• John Borstlap says:

      That’s awful. But somewhere I can understand what he meant: pre-modern music is not ‘infected’ by all the problems of idiom, modernity, audience anxiety about unfamiliar names. Much responsibility has to be laid at the feet of the composers themselves. Around 1900 audiences flocked to concerts with a première on the program, also if the new work was written by an unfamiliar composer. All that has changed.

      While typing this, I am listening to Howard Hanson’s 2nd symphony, the ‘romantic’. However sympathetic the idiom and brilliant the scoring, it is so close to film music and thus, emanates a perfume of mediocrity and cheapness, that overshadows the moments that are indeed beautiful and musically strong. This may be the problem of many 20C American tonal composers. It is not a matter of not being up to standards, but of the circumstance of living in the 20th century, nobody can fully escape the psychological climate of the time and place in which they are living.

  • Jeff says:

    Schuman does live on through his works (and transcriptions thereof) for wind band. Show me a college band or wind ensemble who hasn’t done George Washigton Bridge. Also, military bands, the premiere ones in DC especially, have often programmed his works. Listen to the Marine Band’s recent recording of New England Triptych and you’ll hear a wonderfully nuanced and cared for presentation.

  • David Hattner says:

    The Portland Youth Philharmonic here in Oregon, which happens to be the oldest such organization in the USA (currently in its 92nd season) has always included American composers in its repertoire. The orchestra in previous decades commissioned and recorded works from such composers as David Diamond, Roy Harris, William Bergsma and Benjamin Lees (all can be heard on the standard streaming services). I have conducted the orchestra for nearly 8 seasons, and have regularly included works by American composers in the programs of the Philharmonic orchestra and Camerata PYP (our chamber orchestra).

    Here is a listing of American composers performed since 2008:

    Leroy Anderson
    Efrain Amaya
    Stephen Amundson
    Jacob Avshalomov
    Samuel Barber (4)
    Mason Bates
    Marion Bauer
    William Bergsma
    Leonard Bernstein
    Kenji Bunch (An Alumnus of PYP) (4)
    Aaron Copland (3)
    Henry Cowell (3)
    Stephen Dankner (2)
    David Diamond
    Osvaldo Golijov
    Charles Griffes
    Howard Hanson (2)
    John Harbison
    Charles Ives
    Jennifer Higdon
    Jonathan Newman
    Walter Piston (2)
    Sylvestre Revueltas
    Wallingford Riegger (3)
    James Stephenson (3)
    John Phillip Sousa (2)
    Tomas Svoboda
    Deems Taylor
    Christopher Theofanidis (2)
    Kevin Walczyk

    When the Portland Youth Philharmonic was invited to perform at the Grant Park Music Festival as part of the orchestra’s 90th anniversary, half of the program was made of of American Music (Bunch, Theofanidis and Cowell). The review from the Chicago Tribune may be read here: http://www.chicagotribune.com/entertainment/music/ct-grant-park-portland-review-20140707-story.html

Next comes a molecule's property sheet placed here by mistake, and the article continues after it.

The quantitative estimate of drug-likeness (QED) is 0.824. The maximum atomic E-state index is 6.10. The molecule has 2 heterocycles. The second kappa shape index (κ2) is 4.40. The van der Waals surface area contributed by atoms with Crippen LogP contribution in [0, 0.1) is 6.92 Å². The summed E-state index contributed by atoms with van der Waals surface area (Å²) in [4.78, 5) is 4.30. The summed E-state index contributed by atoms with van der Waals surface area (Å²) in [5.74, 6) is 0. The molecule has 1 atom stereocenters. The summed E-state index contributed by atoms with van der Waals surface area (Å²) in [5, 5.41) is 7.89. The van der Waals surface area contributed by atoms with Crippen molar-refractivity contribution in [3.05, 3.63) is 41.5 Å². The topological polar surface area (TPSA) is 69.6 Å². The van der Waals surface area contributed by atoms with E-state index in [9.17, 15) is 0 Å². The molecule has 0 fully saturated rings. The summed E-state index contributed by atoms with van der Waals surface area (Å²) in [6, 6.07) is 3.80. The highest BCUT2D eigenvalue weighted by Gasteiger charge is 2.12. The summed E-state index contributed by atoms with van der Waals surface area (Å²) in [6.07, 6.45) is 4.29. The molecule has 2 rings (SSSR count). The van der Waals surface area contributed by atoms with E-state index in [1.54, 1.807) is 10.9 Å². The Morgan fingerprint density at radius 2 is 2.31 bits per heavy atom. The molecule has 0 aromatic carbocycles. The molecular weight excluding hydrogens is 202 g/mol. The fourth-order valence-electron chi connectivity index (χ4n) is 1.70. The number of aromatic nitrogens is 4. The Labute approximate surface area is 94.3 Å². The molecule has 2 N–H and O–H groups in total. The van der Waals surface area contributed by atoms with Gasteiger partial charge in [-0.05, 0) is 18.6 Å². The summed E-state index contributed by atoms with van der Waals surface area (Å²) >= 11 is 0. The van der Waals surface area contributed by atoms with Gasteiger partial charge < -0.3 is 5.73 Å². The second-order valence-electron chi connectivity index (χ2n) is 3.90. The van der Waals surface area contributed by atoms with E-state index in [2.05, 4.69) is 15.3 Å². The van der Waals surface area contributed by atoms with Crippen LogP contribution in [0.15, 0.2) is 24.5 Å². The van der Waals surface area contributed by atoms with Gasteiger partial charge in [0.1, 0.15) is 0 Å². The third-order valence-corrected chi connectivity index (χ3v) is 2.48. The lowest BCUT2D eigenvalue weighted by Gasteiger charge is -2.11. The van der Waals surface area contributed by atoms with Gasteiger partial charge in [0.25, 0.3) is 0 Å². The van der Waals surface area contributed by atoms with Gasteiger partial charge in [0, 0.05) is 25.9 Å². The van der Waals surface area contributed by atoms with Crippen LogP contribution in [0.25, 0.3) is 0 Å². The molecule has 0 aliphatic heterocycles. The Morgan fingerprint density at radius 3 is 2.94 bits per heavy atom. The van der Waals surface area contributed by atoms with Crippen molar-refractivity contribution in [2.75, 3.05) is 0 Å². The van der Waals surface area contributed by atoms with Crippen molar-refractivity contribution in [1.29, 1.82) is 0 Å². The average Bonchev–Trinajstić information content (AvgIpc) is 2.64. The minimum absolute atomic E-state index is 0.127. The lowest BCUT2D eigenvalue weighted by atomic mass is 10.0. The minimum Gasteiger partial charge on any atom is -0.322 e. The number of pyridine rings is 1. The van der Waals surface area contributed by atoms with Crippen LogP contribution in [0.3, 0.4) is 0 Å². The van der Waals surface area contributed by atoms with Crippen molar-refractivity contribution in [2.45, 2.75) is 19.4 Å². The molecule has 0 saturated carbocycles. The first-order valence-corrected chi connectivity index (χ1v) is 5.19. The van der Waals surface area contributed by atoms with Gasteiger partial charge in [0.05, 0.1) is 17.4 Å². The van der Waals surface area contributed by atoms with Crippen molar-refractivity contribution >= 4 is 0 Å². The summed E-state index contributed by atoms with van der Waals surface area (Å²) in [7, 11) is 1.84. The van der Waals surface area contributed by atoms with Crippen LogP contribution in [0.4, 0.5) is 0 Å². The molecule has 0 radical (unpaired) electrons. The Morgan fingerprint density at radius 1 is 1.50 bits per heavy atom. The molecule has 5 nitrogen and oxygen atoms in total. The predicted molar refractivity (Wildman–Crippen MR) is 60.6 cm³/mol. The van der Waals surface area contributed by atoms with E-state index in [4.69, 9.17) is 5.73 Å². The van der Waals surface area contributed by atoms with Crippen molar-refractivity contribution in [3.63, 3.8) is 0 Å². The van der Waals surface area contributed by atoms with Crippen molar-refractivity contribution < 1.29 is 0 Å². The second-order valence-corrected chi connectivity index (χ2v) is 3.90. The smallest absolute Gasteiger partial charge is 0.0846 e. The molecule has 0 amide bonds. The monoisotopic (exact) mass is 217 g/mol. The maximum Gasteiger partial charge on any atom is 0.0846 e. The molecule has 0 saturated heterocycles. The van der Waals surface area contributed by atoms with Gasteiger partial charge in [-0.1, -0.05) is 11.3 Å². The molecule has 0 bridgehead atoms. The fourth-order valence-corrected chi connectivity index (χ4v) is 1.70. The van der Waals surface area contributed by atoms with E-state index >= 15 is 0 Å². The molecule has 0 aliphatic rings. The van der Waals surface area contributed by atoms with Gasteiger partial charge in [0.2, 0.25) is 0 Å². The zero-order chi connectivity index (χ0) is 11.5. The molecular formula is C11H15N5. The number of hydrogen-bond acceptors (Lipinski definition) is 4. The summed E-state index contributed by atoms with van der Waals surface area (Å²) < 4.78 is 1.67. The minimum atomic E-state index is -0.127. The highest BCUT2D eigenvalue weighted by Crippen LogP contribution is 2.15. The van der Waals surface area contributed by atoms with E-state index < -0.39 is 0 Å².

As the conductor, I feel it is important for American music students to be exposed to their native repertoire. By performing it regularly, many develop a deep love for it which will last a lifetime, and which will influence programming of organization they will be involved with in the future. This was perhaps most evident in the 2010-11 season when the musicians voted to perform Howard Hanson’s Symphony #3 for their graduation concert, preferring it to Stravinsky’s Petrushka and Hindemith’s Symphonic Metamorphosis.

    Unfortunately, William Schuman is not on this list, although we did perform his orchestration of the Variations of America by Charles Ives. I hope that his Symphonies 3 and 5 will be included at some point in the future.

    I would like to point out that Leonard Slatkin is conducting Schuman’s Symnphony #3 in Detroit this year. Interestingly, Mr. Slatkin conducted (as far as I know) the only performances of the complete version of this symphony (the known version was cut by the composer) when he was in Washington. Perhaps he will record the Symphony with these unknown restored bars.

  • Mark Henriksen says:

    Check out the NY Phil recording of Schumans 3rd. It will convince you the work should be the standard repertoire.

  • cherrera says:

    Their music sounds like the way Lincoln Center looks: earnest, formal, correct.

    • John Borstlap says:

      Which American music would sound like the Jefferson Memorial, or the Supreme Court in Washington, or Jefferson’s Monticello, or – very ambitiously symphonic – the Capitol? Nowadays they can build classically like the Schermerhorn Symphony Centre in Nashville; why not in music?